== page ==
Most Florida divorces involve more than a little stress. Members of the Florida bar, aware of this fact, have long sought ways to minimize the stress and anxiety faced by both parties to a divorce. One of the major alternatives to a traditional divorce is collaboration.
The basics of a collaborative divorce
In a collaborative divorce, the parties choose attorneys who are willing to agree to forego a trial even if the parties cannot agree to settle their differences through negotiation. The parties then retain a neutral financial planning expert and a neutral family counselor (or mental health counselor). This “collaborative team” then works together to identify and resolve the issues in the divorce.
The basic issues
In virtually every divorce, the parties must resolve the following differences: division of assets, child custody and visitation, child support, and spousal maintenance (also known as “alimony”). While the issues may bear similar names, the financial situation of the family and other factors such as ethnic and religious backgrounds, will bear heavily on how the divorcing spouses choose to resolve their disputes.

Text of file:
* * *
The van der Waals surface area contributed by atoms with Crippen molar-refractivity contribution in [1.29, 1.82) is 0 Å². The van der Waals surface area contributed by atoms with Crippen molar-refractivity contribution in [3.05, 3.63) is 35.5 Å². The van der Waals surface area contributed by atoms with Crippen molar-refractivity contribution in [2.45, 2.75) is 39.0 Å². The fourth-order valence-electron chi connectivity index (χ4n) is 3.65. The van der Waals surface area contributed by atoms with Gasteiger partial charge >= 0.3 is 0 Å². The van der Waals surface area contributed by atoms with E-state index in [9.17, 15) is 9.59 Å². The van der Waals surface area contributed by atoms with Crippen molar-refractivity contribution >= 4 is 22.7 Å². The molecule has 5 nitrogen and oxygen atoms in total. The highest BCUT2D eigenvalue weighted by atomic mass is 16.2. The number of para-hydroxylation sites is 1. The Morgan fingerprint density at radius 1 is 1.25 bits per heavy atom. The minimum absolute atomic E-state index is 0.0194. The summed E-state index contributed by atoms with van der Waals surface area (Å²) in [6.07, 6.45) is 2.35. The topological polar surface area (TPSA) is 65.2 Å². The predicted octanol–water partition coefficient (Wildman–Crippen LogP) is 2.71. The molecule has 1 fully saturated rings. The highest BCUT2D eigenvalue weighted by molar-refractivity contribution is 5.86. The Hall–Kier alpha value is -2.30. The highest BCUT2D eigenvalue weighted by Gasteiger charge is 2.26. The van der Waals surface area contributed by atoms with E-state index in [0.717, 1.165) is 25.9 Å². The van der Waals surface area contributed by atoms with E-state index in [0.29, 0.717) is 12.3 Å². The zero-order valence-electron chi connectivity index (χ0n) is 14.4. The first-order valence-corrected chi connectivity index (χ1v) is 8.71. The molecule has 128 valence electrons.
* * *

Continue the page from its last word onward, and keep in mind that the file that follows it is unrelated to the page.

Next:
The mechanics of a collaborative divorce
Once the team has signed a collaborative divorce agreement, which contains the mutual agreements of the team to forego a courtroom trial, the team meets together to identify issues and explore possible solutions.
The team does not have the power to force the divorcing parties to accept any particular solution; instead, they have the power to suggest potential solutions to the parties.
If one party rejects a suggestion, the team may modify the proposal or focus on an entirely new attempt to solve the issue. The team will work through each issue by proposing compromise solutions. No proposal is binding on either party unless it is accepted by both parties.
If the parties reach an agreement, it is presented to the judge for approval. The judge will issue a final judgment and decree that dissolves the marriage and orders the relief embodied in the negotiated settlement. If the parties are unable to negotiate a settlement, they must retain new attorneys and proceed to trial.
Despite the fact that some collaborations fail to resolve all issues in a divorce, most knowledgeable divorce attorneys recommend either mediation or collaboration as a useful alternative to a full-scale court room trial.